Friday, August 13, 2010

Lady Lollipop by Dick King Smith

 Kid Appeal: 5 stars
Parent Appeal: 5 stars

Lady Lollipop by Dick King Smith
Sallie and I read this in July 2010. She absolutely loved it. There is a simple pencil drawing on nearly every page which helped keep her interested, and the story was perfect for my four year old (somewhat spoiled) princess. It's about a (very) spoiled princess who wants a pig for her birthday. She gets the pig, but the pig, named Lollipop, will only obey its trainer, Johnny Skinner. So the trainer moves into the palace stables along with the pig. Johnny Skinner ends up training not the pig, but the the princess . . . to think of others and to not act so spoiled. The king is so impressed with Johnny, that at the end of the book, he makes Johnny a duke and Lollipop a lady.  We could easily read one or two chapters in a sitting, and Sallie often asked to read just one more chapter. (You gotta love that!) 

This book will appeal to: 
Those who enjoyed the movie or the book  Babe The Gallant Pig will enjoy this book by the same author, Dick King Smith. This is a great read aloud for little ones just beginning to enjoy listening to chapter books. Older independent readers (maybe up to age 7)  will enjoy the pig's antics and the and the interaction between Johnny and the Princess. 

Sunday, July 25, 2010

Picture Book Review: MunChA! MuncHa! MuNcha! by Candice Fleming

Muncha! Muncha! Muncha!
(Reviewed Spring 2010)
I discovered this book through a friend's blog ( She called it "gardenlicious". I was hoping for some inspiration for the children to want to get our garden up and going. We--meaning Brent--are taking baby steps to getting our garden planted. (As a result of deep rooted childhood experiences . . . gardening makes me grumpy!) Brent did a great job last year of building square foot garden boxes and putting soil in them. I don't think "we" planted anything. But, here comes another spring to keep trying! The book did it's job. We are now quite excited to plant a garden (even me)!

Mr. McGreely dreamed of planting a garden. One day he decides, "This is it! I'm going to plant a garden." He carefully hoes and sows and watches his garden grow. Then one night, three cute, but conniving, bunnies sneak into his garden. They chomp his blossoms, chew his stems, nibble his leaves and gnaw his sprouts. The wordplay is catchy and the darling illustrations intertwine perfectly with the text. As Mr. McGreely tries harder and harder to allow "no bunny" to enter his garden, the giggles get bigger and better!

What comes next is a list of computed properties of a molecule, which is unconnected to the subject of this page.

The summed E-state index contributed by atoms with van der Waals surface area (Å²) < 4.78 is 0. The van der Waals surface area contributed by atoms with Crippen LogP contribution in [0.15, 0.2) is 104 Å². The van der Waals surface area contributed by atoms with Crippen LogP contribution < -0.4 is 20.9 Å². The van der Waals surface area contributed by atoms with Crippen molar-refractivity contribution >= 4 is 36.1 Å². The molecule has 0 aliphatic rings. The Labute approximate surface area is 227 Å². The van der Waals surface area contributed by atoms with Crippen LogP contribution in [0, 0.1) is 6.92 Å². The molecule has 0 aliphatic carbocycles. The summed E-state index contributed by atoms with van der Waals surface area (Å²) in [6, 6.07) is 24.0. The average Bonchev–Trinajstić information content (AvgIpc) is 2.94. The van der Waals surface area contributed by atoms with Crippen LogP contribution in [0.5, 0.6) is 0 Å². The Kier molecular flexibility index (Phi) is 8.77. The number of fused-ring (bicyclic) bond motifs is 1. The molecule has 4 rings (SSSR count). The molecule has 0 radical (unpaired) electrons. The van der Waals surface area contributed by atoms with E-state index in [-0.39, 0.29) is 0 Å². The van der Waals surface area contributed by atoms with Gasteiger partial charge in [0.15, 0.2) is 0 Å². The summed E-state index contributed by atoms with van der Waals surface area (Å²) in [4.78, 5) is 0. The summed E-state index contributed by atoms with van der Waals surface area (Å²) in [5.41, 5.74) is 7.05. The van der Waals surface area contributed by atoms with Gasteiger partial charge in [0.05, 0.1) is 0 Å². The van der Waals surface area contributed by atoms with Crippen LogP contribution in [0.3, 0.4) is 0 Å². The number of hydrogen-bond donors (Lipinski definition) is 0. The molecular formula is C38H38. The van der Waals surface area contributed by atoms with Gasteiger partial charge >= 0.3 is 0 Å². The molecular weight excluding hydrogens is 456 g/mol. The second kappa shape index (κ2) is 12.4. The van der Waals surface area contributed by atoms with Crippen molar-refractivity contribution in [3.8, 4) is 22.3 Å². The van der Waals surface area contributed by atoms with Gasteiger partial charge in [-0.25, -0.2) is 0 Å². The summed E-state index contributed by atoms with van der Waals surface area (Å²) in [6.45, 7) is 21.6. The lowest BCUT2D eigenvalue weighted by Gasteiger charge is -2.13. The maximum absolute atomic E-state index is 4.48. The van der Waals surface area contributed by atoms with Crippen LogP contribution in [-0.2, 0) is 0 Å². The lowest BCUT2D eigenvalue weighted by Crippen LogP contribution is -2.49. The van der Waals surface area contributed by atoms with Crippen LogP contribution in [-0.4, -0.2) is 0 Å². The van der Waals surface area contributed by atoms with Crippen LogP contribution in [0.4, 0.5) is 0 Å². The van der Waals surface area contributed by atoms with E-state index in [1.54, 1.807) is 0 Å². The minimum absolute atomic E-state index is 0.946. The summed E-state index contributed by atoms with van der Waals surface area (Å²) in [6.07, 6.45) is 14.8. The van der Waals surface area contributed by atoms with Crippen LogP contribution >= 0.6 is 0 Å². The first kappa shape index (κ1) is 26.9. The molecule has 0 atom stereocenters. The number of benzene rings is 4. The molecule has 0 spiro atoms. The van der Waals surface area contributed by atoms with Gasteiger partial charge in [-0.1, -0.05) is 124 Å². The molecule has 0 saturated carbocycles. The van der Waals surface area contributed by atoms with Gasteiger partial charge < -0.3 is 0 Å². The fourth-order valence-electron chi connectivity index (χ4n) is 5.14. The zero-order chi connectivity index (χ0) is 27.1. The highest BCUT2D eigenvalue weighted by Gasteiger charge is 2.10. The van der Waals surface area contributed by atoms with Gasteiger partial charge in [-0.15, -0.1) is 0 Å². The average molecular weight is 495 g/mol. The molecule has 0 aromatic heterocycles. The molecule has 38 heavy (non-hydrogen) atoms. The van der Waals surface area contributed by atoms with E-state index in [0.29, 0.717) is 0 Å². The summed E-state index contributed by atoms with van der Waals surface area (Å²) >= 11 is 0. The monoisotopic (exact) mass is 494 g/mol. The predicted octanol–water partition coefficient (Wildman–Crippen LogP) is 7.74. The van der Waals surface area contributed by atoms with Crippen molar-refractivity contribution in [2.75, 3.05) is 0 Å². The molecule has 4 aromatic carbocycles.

We read the book after scripture snack. The children were enjoying giant ice cream cones (in celebration of Sophia passing off Minuet 3 in Book 3 and Coco passing off Go Tell Aunt Rhody) At the finale of the story the giggles turned to guffaws. . . and Coco raced around the counter to the garbage can calling out, "That's so funny, I'm going to throw up!"

Sidenote: The summertime consequence/punishment when I was growing up was . . . "Go pull 100 weeds." The winter consequence was "Go mate the socks." In a household with seven children this meant a lot of weeding and a lot of mating. (Of the socks!)But, it ruined me forever. Now I despise pulling weeds and mating socks. I must have been in trouble often to have such deep set antipathy toward such simple tasks!

Great Books to Complement Charlotte's Web

Pete & PicklesPete & Pickles by Berkeley Breathed 
(unlikely friendship, one friend willing to sacrifice all, 5 

Sophie's Masterpiece: A Spider's TaleSophie's Masterpiece: A Spider's Taleby Eileen Spinelli 
(a talented spider seeks to help others, 5 stars)  

The Three PigsThe Three Pigs by David Weisner 
(a "pig power" story with an unexpected ending, 5 stars)

The Three Little PigsThe Three Little Pigs by Steven Kellog 
(another fun "pig power" story, adapted from the original tale, 4 stars)

 Piggie Pie!Piggie Pie!by Margie Palatini 
(my favorite "pig power" story! 5 stars)

Incredible You! 10 Ways to let your greatness shine throughIncredible You! 10 Ways to let your greatness shine through by Dr. Wayne W. Dyer 
(Help your child discover great things about herself, just like Wilbur, 3 1/2 stars) 

Charlotte's Web by E.B. White

Kid Appeal: 5 stars
Parent Appeal: 5 stars
Awards: Newbery Honor 1953, Laura Ingalls Wilder Award (won by author E.B. White)

(reviewed January 2009)
Lala (age 3)  and I have been reading this as part of her reading lesson while the other children "do school." I adore this book. I think it is one of my top picks of all time.

Charlotte's Web is a story of friendship, of loving others despite of (or because of) their differences. It is a story of acceptance, of service, of love.